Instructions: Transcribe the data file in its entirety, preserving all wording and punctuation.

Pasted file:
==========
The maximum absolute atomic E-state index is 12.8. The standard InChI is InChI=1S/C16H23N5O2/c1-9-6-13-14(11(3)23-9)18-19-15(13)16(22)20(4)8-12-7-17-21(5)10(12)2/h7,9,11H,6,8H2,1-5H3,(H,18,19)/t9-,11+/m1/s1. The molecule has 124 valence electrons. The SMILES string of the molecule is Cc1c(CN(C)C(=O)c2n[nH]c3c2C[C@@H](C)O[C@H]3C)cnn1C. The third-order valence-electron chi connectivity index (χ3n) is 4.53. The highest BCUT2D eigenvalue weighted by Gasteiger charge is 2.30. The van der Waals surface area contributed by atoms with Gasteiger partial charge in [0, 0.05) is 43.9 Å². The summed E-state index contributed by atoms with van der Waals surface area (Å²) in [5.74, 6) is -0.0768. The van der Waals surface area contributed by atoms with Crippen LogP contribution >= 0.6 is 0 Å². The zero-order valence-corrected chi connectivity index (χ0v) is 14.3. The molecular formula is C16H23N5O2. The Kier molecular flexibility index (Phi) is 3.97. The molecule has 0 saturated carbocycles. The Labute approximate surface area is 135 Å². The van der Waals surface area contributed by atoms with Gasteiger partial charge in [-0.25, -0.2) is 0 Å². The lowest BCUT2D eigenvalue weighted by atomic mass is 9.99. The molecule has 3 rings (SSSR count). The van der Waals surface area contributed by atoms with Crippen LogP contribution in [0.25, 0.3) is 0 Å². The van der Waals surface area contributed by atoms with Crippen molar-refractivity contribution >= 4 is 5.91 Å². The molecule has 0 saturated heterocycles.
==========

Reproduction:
The maximum absolute atomic E-state index is 12.8. The standard InChI is InChI=1S/C16H23N5O2/c1-9-6-13-14(11(3)23-9)18-19-15(13)16(22)20(4)8-12-7-17-21(5)10(12)2/h7,9,11H,6,8H2,1-5H3,(H,18,19)/t9-,11+/m1/s1. The molecule has 124 valence electrons. The SMILES string of the molecule is Cc1c(CN(C)C(=O)c2n[nH]c3c2C[C@@H](C)O[C@H]3C)cnn1C. The third-order valence-electron chi connectivity index (χ3n) is 4.53. The highest BCUT2D eigenvalue weighted by Gasteiger charge is 2.30. The van der Waals surface area contributed by atoms with Gasteiger partial charge in [0, 0.05) is 43.9 Å². The summed E-state index contributed by atoms with van der Waals surface area (Å²) in [5.74, 6) is -0.0768. The van der Waals surface area contributed by atoms with Crippen LogP contribution >= 0.6 is 0 Å². The zero-order valence-corrected chi connectivity index (χ0v) is 14.3. The molecular formula is C16H23N5O2. The Kier molecular flexibility index (Phi) is 3.97. The molecule has 0 saturated carbocycles. The Labute approximate surface area is 135 Å². The van der Waals surface area contributed by atoms with Gasteiger partial charge in [-0.25, -0.2) is 0 Å². The lowest BCUT2D eigenvalue weighted by atomic mass is 9.99. The molecule has 3 rings (SSSR count). The van der Waals surface area contributed by atoms with Crippen LogP contribution in [0.25, 0.3) is 0 Å². The van der Waals surface area contributed by atoms with Crippen molar-refractivity contribution >= 4 is 5.91 Å². The molecule has 0 saturated heterocycles.